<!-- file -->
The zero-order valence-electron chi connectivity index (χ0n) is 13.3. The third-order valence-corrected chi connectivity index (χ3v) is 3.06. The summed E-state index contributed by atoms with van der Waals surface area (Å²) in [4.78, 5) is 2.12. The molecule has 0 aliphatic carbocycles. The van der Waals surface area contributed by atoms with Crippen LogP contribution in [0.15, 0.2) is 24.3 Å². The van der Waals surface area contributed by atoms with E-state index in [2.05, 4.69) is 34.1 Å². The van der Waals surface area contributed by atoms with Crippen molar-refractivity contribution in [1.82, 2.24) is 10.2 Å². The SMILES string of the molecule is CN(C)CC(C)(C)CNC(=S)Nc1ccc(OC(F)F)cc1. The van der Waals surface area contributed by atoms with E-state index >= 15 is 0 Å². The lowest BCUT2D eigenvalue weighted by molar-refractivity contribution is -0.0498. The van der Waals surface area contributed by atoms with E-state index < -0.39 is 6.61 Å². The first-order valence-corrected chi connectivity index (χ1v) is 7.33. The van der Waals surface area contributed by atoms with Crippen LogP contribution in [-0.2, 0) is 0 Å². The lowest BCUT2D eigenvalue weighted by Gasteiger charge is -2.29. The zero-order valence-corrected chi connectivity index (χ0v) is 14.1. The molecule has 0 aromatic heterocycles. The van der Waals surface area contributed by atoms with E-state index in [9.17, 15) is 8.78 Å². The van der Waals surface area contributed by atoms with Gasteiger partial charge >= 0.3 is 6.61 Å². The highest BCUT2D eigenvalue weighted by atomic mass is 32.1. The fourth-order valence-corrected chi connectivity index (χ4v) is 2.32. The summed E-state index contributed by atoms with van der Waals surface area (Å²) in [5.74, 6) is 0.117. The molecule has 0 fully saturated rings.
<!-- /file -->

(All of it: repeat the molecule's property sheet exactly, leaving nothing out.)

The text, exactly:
The zero-order valence-electron chi connectivity index (χ0n) is 13.3. The third-order valence-corrected chi connectivity index (χ3v) is 3.06. The summed E-state index contributed by atoms with van der Waals surface area (Å²) in [4.78, 5) is 2.12. The molecule has 0 aliphatic carbocycles. The van der Waals surface area contributed by atoms with Crippen LogP contribution in [0.15, 0.2) is 24.3 Å². The van der Waals surface area contributed by atoms with E-state index in [2.05, 4.69) is 34.1 Å². The van der Waals surface area contributed by atoms with Crippen molar-refractivity contribution in [1.82, 2.24) is 10.2 Å². The SMILES string of the molecule is CN(C)CC(C)(C)CNC(=S)Nc1ccc(OC(F)F)cc1. The van der Waals surface area contributed by atoms with E-state index >= 15 is 0 Å². The lowest BCUT2D eigenvalue weighted by molar-refractivity contribution is -0.0498. The van der Waals surface area contributed by atoms with E-state index < -0.39 is 6.61 Å². The first-order valence-corrected chi connectivity index (χ1v) is 7.33. The van der Waals surface area contributed by atoms with Crippen LogP contribution in [-0.2, 0) is 0 Å². The lowest BCUT2D eigenvalue weighted by Gasteiger charge is -2.29. The zero-order valence-corrected chi connectivity index (χ0v) is 14.1. The molecule has 0 aromatic heterocycles. The van der Waals surface area contributed by atoms with E-state index in [9.17, 15) is 8.78 Å². The van der Waals surface area contributed by atoms with Gasteiger partial charge >= 0.3 is 6.61 Å². The highest BCUT2D eigenvalue weighted by atomic mass is 32.1. The fourth-order valence-corrected chi connectivity index (χ4v) is 2.32. The summed E-state index contributed by atoms with van der Waals surface area (Å²) in [5.74, 6) is 0.117. The molecule has 0 fully saturated rings.